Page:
Mark Zuckerberg's prayer
June 9, 2017
No matter how financially blessed, we all need to call upon a higher power to help us make our lives a blessing.
At age 32, Mark Zuckerberg is the youngest of the world's ten richest people. His fortune presently hovers over the $60 billion mark. Financially there certainly isn't a thing that he lacks.
What could someone like Zuckerberg possibly pray for?
At the Harvard graduation ceremony last week we heard the answer.
The university from which Zuckerberg never graduated, cutting his education short to pursue the business interest which would turn him into a multibillionaire , invited him to deliver the graduation address to those who completed their studies. Nearly three million people tuned in on Facebook to listen to his talk.
His words were a profoundly personal reflection on the lessons he learned from his success, as well as the ideas which shaped his life's journey to the present. In considering their relevance to us, it is instructive to know that Zuckerberg and his wife have made a commitment to give away 99 percent of their fortune to charity and good works during their lifetimes.
A theme to which Zuckerberg kept returning was the notion that life only has meaning when it is filled with purpose. He proposed that a purposeful life can be achieved without wealth; its foundation is built on the causes for which we exert our efforts.
"One of my favorite stories" Zuckerberg conveyed, "is when John F. Kennedy visited the NASA space center, he saw a janitor carrying a broom and he walked over and asked what he was doing. The janitor responded: Mr. President, I'm helping put a man on the moon."
Every one of us, Zuckerberg impressed upon the graduates, has a purpose, a mission in life, a way in which we can in some small measure change the world and thereby leave a lasting legacy.
And that's where Zuckerberg's prayer comes into play. It wasn't until the very end of his speech that he mentioned it-but the emphasis wit h which he expressed it made clear it was a summation of all he had said before. For me as a Rabbi and for anyone who shares pride in our Jewish heritage it is inspiring to know that however much or how little one of the wealthiest men in the world formally identifies with his faith, two Hebrew words preface the blessing he passes on every night to his daughter.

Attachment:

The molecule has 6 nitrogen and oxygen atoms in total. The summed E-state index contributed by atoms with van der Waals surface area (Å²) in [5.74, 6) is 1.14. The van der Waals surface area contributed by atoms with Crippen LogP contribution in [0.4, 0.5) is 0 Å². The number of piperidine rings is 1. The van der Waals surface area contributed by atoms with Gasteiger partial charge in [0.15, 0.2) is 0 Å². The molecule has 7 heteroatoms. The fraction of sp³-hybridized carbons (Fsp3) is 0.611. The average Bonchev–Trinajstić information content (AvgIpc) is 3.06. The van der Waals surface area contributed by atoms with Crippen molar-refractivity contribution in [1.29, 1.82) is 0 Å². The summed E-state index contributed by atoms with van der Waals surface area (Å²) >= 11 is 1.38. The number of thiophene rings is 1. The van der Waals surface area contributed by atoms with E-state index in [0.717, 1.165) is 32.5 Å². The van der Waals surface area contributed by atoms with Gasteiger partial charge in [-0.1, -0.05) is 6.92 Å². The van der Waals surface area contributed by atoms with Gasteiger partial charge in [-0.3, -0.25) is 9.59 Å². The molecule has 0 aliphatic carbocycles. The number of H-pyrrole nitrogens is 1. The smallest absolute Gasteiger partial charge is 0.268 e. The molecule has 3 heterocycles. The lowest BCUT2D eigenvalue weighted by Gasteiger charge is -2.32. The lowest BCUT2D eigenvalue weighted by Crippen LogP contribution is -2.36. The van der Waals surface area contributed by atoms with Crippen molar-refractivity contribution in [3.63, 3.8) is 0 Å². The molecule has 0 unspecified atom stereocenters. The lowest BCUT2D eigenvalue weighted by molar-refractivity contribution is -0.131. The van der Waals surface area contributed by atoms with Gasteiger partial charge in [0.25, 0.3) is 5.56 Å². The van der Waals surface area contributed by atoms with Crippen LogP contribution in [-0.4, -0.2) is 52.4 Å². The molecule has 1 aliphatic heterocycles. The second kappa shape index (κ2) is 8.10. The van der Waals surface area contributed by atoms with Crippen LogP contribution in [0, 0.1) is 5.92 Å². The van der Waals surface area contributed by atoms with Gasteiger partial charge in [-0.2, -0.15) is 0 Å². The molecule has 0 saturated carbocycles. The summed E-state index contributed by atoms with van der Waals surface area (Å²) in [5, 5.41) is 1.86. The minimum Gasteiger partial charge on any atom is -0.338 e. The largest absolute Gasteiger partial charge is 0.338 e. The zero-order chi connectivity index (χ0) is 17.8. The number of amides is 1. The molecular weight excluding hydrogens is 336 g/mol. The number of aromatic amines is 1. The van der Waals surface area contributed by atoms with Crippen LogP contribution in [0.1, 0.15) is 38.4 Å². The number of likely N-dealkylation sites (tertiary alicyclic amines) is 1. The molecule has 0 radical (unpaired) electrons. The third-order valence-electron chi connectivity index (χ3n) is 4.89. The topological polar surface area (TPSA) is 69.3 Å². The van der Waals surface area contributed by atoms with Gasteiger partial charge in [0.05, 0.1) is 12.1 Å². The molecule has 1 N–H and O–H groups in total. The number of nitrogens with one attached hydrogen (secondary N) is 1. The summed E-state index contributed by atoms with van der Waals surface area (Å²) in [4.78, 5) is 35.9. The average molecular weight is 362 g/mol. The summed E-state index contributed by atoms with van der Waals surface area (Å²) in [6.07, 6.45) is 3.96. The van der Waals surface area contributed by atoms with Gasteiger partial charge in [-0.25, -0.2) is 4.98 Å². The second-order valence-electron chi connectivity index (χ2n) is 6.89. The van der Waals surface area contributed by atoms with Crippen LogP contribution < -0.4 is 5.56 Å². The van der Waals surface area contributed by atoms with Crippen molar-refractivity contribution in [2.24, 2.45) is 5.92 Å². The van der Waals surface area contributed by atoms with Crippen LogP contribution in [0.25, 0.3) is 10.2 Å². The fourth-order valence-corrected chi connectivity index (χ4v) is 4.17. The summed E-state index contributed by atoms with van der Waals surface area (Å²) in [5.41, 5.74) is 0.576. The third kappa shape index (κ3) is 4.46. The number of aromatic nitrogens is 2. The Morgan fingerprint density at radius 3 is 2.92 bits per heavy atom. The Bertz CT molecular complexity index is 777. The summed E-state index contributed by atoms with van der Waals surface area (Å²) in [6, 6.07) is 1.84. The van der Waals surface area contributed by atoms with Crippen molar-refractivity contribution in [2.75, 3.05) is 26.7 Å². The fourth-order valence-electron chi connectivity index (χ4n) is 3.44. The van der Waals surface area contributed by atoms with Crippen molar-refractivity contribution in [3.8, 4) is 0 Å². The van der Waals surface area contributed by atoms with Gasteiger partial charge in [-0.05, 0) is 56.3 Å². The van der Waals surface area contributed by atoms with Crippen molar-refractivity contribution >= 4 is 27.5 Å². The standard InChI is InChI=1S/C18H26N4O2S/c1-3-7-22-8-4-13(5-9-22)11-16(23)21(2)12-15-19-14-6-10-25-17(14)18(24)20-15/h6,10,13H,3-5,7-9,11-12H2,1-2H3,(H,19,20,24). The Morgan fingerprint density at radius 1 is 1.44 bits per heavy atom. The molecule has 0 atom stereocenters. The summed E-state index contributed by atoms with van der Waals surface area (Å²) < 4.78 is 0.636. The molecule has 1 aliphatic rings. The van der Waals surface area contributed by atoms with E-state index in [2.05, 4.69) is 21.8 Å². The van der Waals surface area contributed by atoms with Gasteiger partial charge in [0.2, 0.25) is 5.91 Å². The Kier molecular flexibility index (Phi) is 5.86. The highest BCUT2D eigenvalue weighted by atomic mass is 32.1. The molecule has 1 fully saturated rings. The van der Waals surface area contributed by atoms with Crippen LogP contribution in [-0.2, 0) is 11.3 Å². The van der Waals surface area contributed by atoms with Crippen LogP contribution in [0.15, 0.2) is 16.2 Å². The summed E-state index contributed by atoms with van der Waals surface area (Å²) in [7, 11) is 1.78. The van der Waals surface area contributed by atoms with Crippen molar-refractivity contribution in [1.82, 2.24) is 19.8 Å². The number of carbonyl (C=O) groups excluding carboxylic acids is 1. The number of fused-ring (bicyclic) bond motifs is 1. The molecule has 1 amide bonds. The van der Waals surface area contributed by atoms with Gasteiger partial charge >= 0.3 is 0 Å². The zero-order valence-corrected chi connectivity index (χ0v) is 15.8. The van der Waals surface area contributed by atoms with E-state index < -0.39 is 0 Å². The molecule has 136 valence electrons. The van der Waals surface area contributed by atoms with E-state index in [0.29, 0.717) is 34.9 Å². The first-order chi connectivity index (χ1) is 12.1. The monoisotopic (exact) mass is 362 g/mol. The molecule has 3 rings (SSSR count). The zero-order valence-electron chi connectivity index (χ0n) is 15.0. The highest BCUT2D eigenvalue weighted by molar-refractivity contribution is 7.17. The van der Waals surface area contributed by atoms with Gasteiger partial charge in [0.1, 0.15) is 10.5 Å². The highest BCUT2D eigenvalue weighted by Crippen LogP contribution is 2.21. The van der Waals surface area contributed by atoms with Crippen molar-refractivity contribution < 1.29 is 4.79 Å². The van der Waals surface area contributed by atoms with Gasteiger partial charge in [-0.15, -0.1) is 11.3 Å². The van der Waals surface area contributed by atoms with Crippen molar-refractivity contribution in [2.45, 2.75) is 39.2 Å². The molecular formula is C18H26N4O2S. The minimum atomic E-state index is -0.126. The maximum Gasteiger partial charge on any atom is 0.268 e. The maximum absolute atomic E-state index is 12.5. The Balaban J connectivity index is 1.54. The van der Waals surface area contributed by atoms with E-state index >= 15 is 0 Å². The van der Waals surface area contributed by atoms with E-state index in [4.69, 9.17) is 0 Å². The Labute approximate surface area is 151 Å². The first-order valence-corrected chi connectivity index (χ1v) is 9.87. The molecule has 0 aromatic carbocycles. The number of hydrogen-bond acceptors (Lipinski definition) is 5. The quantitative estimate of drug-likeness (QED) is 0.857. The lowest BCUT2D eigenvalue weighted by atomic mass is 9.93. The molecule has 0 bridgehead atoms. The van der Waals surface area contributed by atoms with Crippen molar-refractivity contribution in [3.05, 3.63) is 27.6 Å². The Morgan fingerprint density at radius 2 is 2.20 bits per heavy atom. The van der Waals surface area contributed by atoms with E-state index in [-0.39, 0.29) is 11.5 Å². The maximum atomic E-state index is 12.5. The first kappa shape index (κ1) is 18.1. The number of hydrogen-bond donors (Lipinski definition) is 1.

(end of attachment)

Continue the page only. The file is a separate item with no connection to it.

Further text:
These were Zuckerberg's closing words at the Harvard commencement:
I am reminded of a prayer, Mi Shebeirach, that I say whenever I face a challenge, that I sing to my daughter thinking about her future when I tuck her into bed. It goes:
"May the source of strength, who blessed the ones before us, help us find the courage to make our lives a blessing."
I hope you find the courage to make your life a blessing.
For those who want to quibble, I know this is not the typical Mi Shebeirach prayer we are accustomed to. Yet there is much we can take from learning that with all of Zuckerberg's wealth he still feels the need to offer a nightly prayer. He refers to it by way of the Hebrew words which link it to our ancient heritage. It is a prayer which seeks the help of the one who is "our source of strength who blessed the ones before us." It acknowledges that our success ultimately depends upon more than our selves. No matter how financially blessed, we all need to call upon a higher power to help us find the courage to make our lives a blessing.
Zuckerberg's prayer bears a striking resemblance to the remarkable blessing in the book of Genesis with which God blesses Abraham:
"And I will make of you a great nation, and I will bless you and make your name great and you shall be a blessing" (Genesis 12:2).
God does not tell Abraham that he will be blessed. Instead he gives him the greatest blessing of all, a blessing conveying both commandment and prophecy. It is very good to be blessed; it is even better to be a blessing. The first is merely to receive. The second is to imitate the Almighty and to be a source of blessing to others.
That is a major message of our faith. How nice to know that a very wealthy member of our tribe just shared it with the newest graduates of Harvard.
Rabbi Benjamin Blech, a frequent contributor to Aish, is a Professor of Talmud at Yeshiva University and an internationally recognized educator, religious leader, and lecturer. Author of 19 highly acclaimed books with combined sales of over a half million copies, his newest, Redemption- Then and Now, commentaries and essays on the Passover Haggada is is presently available on Amazon and your local Judaica book store. See his website at rabbibenjaminblech.com.